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To delineate the mechanistic basis for the epidemiological association between methamphetamine use and accelerated progression to AIDS, we evaluated the direct in vitro and in vivo effects of methamphetamine on HIV-1 replication. Methamphetamine administration significantly increased HIV-1 production by both HIV-infected monocytes and CD4 T lymphocytes in vitro. In addition, in vivo methamphetamine treatment increased HIV production and viremia in mice transgenic for a replication-competent HIV provirus and human cyclinT1. Methamphetamine activated transcription of the HIV long terminal repeat (LTR) regulatory region, was associated with nuclear translocation of NF-κB. Our results provide further insights into the mechanisms by which methamphetamine accelerates disease course in HIV-infected individuals.
Since its emergence in the early 1980s, methamphetamine (meth) abuse has progressively increased to become, second to marijuana, the most frequently used illicit drug in the United States; meth abuse is particularly prevalent among HIV-infected individuals and those at high risk of acquiring HIV infection.1 As a result of the association of meth use with high-risk sexual behavior, increased HIV transmission, and the development of antiretroviral resistance, meth use plays an important role in driving the course of the HIV epidemic in the United States.2–4 Although epidemiological studies have linked meth use with increased HIV-1 transmission, it is not yet established whether meth has direct in vivo effects on HIV replication and subsequent progression to AIDS. In the current study we examined the in vitro and in vivo capacity of meth to increase HIV production by HIV-infected CD4 T cells and macrophages. For the in vivo studies, we used our well-characterized JR-CSF/hu-CycT1 HIV transgenic mouse model, which is populated with T lymphocytes and monocytes that produce infectious HIV-1 and develops plasma viremia.5,6 We also identified a new mechanism by which meth enhances HIV production, by increasing transcription of the HIV long terminal repeat (LTR) and provided further evidence that meth induces nuclear translocation of NF-κB, a known stimulator of tumor necrosis factor (TNF)-α secretion that potently induces HIV replication in macrophages.
To determine the effect of meth on HIV production, human macrophages were infected with HIV-1ADA and then treated with dosages of meth pharmacologically comparable to meth serum levels reported in meth abusers. Intravenous, intranasal, anal, or oral administration of meth by occasional users at doses that usually range from 250 to 500mg or by chronic abusers at doses of up to 1g can generate meth levels in the spleen ranging from 100 to 400μM after a single dose and 240 to 1144μM after binge administration.7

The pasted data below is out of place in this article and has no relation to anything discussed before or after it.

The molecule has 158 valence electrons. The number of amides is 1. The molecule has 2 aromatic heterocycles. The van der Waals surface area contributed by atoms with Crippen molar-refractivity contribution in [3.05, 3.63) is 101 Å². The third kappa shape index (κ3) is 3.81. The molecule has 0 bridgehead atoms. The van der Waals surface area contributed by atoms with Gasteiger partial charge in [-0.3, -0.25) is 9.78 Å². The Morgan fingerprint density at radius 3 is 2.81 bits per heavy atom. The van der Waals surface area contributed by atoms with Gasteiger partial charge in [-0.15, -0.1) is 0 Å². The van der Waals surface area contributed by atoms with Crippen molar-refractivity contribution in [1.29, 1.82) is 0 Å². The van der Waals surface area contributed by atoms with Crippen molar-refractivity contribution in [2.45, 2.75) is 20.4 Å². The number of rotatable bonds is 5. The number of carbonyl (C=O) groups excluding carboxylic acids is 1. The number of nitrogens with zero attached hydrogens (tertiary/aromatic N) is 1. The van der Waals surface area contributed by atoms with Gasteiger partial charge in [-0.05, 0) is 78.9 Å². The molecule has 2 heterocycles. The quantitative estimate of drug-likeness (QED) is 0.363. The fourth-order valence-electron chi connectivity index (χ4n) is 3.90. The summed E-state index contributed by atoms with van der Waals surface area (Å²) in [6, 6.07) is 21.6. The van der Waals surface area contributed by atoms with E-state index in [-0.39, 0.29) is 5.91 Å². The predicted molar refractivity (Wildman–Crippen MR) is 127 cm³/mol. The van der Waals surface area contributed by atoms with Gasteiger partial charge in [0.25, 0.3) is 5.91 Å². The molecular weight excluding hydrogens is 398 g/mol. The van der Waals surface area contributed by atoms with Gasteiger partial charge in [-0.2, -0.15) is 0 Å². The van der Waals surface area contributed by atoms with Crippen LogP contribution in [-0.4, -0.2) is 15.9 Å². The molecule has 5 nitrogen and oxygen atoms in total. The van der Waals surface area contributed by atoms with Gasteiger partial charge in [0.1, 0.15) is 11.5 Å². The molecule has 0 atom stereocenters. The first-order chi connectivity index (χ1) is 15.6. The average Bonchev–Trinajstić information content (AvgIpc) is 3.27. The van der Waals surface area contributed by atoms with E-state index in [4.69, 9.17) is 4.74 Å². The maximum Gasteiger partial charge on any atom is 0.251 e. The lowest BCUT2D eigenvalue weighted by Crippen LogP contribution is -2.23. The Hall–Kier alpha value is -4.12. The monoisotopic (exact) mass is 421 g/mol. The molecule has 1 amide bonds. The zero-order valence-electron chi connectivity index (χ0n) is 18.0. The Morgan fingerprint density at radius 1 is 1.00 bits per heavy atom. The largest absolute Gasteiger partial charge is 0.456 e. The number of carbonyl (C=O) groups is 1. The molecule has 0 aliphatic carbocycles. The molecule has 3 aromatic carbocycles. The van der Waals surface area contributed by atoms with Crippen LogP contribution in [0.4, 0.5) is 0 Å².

Human peripheral blood mononuclear cells (PBMCs) were purified from leukocyte packs by Ficoll-Hypaque density gradient centrifugation. Monocytes (>95% pure) isolated by CD14 magnetic bead sorting according to the manufacturer's protocol (Miltenyi Biotec Inc., Aubern, CA) were activated in complete media [RPMI 1640 supplemented with 10% heat-inactivated fetal calf serum (FCS; 10% v/v), penicillin (100U/ml), streptomycin (10μg/ml), HEPES buffer (10mM), and glutamine (2mM)] by GM-CSF (30ng/ml, Peprotech, Rocky Hills, NJ)]. The next day the cells were infected with a monocyte-tropic strain of HIV-1 (HIVADA) by spinning down the cells and incubating the cell pellet with HIVADA for 3h at 37°C. Cells were washed and cultured in 12-well plates (1×106 cells/well) in quadruplicate with fresh GM-CSF (30ng/ml) added every other day. At day 4 postinfection, cells were either left untreated or treated daily with varying doses of meth: 10μm, 50μm, 100μm, or 150μm. The p24 antigen content of the supernatant was measured 8 days later using an ELISA assay as described.6 Meth significantly increased HIV production by the infected monocytes in a dose-responsive manner as indicated by increased p24 antigen production, with a dose of 150μM of MA inducing a 4-fold rise in p24 antigen production (Fig. 1A). Little to no toxicity was observed in the meth-treated macrophages as described for meth-treated dendritic cells.7
We extended these studies to examine the effect of meth on HIV production by primary CD4+ T cells. Human CD4 T cells (>95% purity) were isolated by CD4 magnetic bead sorting from the PBMCs depleted of monocytes as described above. The highly purified primary human CD4 T cells were then washed and activated overnight in complete media with added phytohemagglutinin (5μg/ml) and interleukin (IL)-2. The following day, CD4 T cells were infected as described above with HIV-1JR-CSF, washed, and then cultured in 12-well plates (1×106 cells/well). On day 4 postinfection the cells were either left untreated or treated daily with meth (100μM) and the effect of meth on HIV production was evaluated as described above. After human CD4 T cells were infected with HIVJR-CSF (n=3 independent experiments), meth treatment induced a significant 2.6-fold increase (p=0.03) in p24 antigen production.